There are comparatively few health and safety dismissal cases, not least because if employees have two years' continuous service, they are likely to bring a claim for ordinary unfair dismissal citing an employer's lack of fair reason or fair procedure for dismissal.
Depending on the facts, an automatically unfair dismissal claim under Section 100 potentially provides an alternative remedy for those employees with less than two years' service but is also one to which the statutory cap on a compensatory award does not apply.
In terms of whether there are dangerous conditions in the workplace entitling an employee to leave or stay away — as was argued by Rodgers in this case — this has, in the past, been held to apply not just to physical conditions in the workplace but also due to behaviour of other employees.
In Harvest Press Ltd. v McCaffrey in 1999 IRLR 778., the employment appeal tribunal held that an employee was automatically unfairly dismissed when he walked out after another employee was abusive toward him.
Employment tribunal decisions on dismissals arising from COVID-19 concerns in the workplace have been upheld where employees have made protected disclosures or raised health and safety concerns.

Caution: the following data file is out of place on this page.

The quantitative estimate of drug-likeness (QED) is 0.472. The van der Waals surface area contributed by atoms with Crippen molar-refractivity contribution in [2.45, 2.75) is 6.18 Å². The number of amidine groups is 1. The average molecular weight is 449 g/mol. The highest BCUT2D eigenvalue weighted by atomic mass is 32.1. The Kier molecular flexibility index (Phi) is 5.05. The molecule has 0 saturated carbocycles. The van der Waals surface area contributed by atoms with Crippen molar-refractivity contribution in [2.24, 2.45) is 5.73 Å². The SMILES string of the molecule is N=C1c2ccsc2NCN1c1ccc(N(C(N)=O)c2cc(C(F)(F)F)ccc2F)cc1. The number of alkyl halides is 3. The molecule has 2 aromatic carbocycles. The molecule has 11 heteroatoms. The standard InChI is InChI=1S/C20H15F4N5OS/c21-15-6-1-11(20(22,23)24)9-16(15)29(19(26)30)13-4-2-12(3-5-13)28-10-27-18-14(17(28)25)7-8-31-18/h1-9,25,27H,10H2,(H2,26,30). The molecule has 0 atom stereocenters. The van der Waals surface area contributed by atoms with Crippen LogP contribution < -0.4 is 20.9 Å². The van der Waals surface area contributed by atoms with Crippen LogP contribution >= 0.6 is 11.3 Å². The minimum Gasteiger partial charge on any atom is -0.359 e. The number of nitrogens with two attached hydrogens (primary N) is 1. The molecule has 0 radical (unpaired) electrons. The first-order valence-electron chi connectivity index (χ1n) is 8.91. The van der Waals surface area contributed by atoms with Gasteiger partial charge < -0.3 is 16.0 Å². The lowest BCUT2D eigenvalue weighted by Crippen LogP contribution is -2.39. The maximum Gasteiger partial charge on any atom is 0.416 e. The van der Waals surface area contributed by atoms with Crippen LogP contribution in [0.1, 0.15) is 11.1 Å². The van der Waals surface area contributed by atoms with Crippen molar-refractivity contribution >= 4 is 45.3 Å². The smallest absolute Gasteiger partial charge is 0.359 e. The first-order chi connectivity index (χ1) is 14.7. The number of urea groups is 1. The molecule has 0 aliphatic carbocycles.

That the Court of Appeal has set out a clear, five-stage approach as to how tribunals should address such health and safety claims is to be welcomed going forward, as is the confirmation that whether or not a particular health and safety danger is present in the wider society or environment, it must also actually exist in the employee's workplace.
Employers can be reassured by this decision where they can demonstrate that they have taken steps to reduce the risk of infection in the workplace, or any other type of health and safety risk, and can show that they did so in a clear, measured and practical way.
In the context of COVID-19, if an employer, like that of Rodgers, conducted a health and safety risk assessment and implemented safeguards such as social distancing and staggered clocking-out times and had a well-ventilated workplace and reminded employees to regularly wash their hands, then they should be well positioned to successfully defend a claim presented under Section 100 (1).
The Court of Appeal also made clear the necessity of it being an employee's concerns about health and safety in the workplace, rather than just in the wider environment, that are required for an individual to be protected.
by multiple authors